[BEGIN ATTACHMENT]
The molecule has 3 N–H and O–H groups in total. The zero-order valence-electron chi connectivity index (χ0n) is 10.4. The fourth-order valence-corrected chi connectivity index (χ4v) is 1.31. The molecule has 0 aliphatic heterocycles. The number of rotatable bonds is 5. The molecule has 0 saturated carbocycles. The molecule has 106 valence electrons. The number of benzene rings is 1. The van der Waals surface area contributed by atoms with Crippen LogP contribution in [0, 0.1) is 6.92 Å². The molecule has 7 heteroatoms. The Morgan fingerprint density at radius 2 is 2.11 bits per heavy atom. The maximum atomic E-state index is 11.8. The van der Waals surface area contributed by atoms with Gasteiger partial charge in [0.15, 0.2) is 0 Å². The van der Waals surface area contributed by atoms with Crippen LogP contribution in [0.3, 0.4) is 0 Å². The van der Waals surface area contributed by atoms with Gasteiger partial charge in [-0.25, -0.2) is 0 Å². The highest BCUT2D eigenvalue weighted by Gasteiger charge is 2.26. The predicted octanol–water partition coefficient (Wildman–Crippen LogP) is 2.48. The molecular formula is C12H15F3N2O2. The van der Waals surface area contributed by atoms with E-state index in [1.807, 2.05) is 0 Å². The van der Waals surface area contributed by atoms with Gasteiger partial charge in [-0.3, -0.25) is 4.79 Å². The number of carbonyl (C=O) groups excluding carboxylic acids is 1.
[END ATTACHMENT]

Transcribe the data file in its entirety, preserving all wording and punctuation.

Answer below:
The molecule has 3 N–H and O–H groups in total. The zero-order valence-electron chi connectivity index (χ0n) is 10.4. The fourth-order valence-corrected chi connectivity index (χ4v) is 1.31. The molecule has 0 aliphatic heterocycles. The number of rotatable bonds is 5. The molecule has 0 saturated carbocycles. The molecule has 106 valence electrons. The number of benzene rings is 1. The van der Waals surface area contributed by atoms with Crippen LogP contribution in [0, 0.1) is 6.92 Å². The molecule has 7 heteroatoms. The Morgan fingerprint density at radius 2 is 2.11 bits per heavy atom. The maximum atomic E-state index is 11.8. The van der Waals surface area contributed by atoms with Gasteiger partial charge in [0.15, 0.2) is 0 Å². The van der Waals surface area contributed by atoms with Crippen LogP contribution in [0.3, 0.4) is 0 Å². The van der Waals surface area contributed by atoms with Gasteiger partial charge in [-0.25, -0.2) is 0 Å². The highest BCUT2D eigenvalue weighted by Gasteiger charge is 2.26. The predicted octanol–water partition coefficient (Wildman–Crippen LogP) is 2.48. The molecular formula is C12H15F3N2O2. The van der Waals surface area contributed by atoms with E-state index in [1.807, 2.05) is 0 Å². The van der Waals surface area contributed by atoms with Gasteiger partial charge in [-0.3, -0.25) is 4.79 Å². The number of carbonyl (C=O) groups excluding carboxylic acids is 1.